Results of a new study showed that a novel plasma proteome-based test could not only detect cancer but also identify where it was located in the body.
While breast, cervical, colorectal, and lung cancer have screening tests recommended by the United States Preventive Services Task Force (USPSTF), many types of cancers do not have such tests. Developing an accurate screening tool that can identify multiple types of cancer, especially when it's still in the early stages, could potentially save millions of lives.
Now, according to new research findings, a multi-cancer test could be right around the corner.
The study, published in BMJ Oncology, investigated the use of plasma proteins as biomarkers for identifying cancer in specific organs.
The scientists measured more than 3,000 proteins in the blood samples of 440 people diagnosed with early-stage cervical, lung, liver, pancreatic, and other types of cancer. They also collected blood samples from healthy individuals.
Of the more than 3,000 proteins analyzed, the researchers narrowed the number to a test panel of 10 sex-specific protein biomarkers associated with cancer.
The team found that these cancer detection panels were able to identify 93% of stage 1 cancers in males and 84% among females. The test detected stage II and stage III cancers as well. Moreover, sex-specific panels consisting of 150 cancer-associated proteins could identify where the tumor originated in the tissues more than 80% of the time.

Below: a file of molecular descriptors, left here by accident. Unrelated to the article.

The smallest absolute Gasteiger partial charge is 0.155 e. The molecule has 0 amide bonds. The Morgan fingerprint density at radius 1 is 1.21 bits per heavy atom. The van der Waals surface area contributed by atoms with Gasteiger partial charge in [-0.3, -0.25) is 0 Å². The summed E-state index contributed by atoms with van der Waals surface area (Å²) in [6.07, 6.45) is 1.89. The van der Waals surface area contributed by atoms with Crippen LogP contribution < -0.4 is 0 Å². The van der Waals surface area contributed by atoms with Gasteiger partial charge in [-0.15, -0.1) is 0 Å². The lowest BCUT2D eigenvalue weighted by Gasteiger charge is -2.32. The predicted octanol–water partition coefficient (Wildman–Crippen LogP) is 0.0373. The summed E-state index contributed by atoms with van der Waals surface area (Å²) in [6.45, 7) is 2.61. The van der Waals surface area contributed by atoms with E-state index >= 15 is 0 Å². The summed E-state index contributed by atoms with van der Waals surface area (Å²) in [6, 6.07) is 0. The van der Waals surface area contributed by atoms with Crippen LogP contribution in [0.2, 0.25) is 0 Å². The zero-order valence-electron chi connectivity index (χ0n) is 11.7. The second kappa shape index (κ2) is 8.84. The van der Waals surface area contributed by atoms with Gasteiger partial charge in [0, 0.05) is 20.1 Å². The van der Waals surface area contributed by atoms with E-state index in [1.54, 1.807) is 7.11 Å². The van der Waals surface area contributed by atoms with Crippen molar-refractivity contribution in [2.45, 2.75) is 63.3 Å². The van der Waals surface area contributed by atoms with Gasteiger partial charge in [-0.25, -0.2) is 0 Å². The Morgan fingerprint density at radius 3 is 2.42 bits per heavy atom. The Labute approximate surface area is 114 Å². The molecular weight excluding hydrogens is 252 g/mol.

The study also uncovered evidence that cancer protein signatures are most likely sex-specific for all cancers.
Because early cancer detection is critical to improve survival rates, the scientists say these findings pave the way for a cost-effective, highly accurate, multi-cancer screening test that could be available to the general public.
Though more investigations using a larger number of diverse participants are needed to determine whether the new plasma proteome-based test is reliable and accurate, the researchers are optimistic.
"Among the four screening tests that have received the highest recommendation (level A) from the U.S. Preventive Services Task Force (colonoscopy for colon cancer, Pap test for cervical cancer, mammography for breast cancer, and low-dose CT scan for lung cancer), only colonoscopy and low-dose CT scan had an accuracy of above 90% for cancer detection. However, the sensitivity of our test for detecting early-stage cancer was still higher than the sensitivity of these tests," the study's authors wrote.
If validated in further studies, the novel test could redefine how healthcare providers screen for cancer and eventually become part of routine physical exams.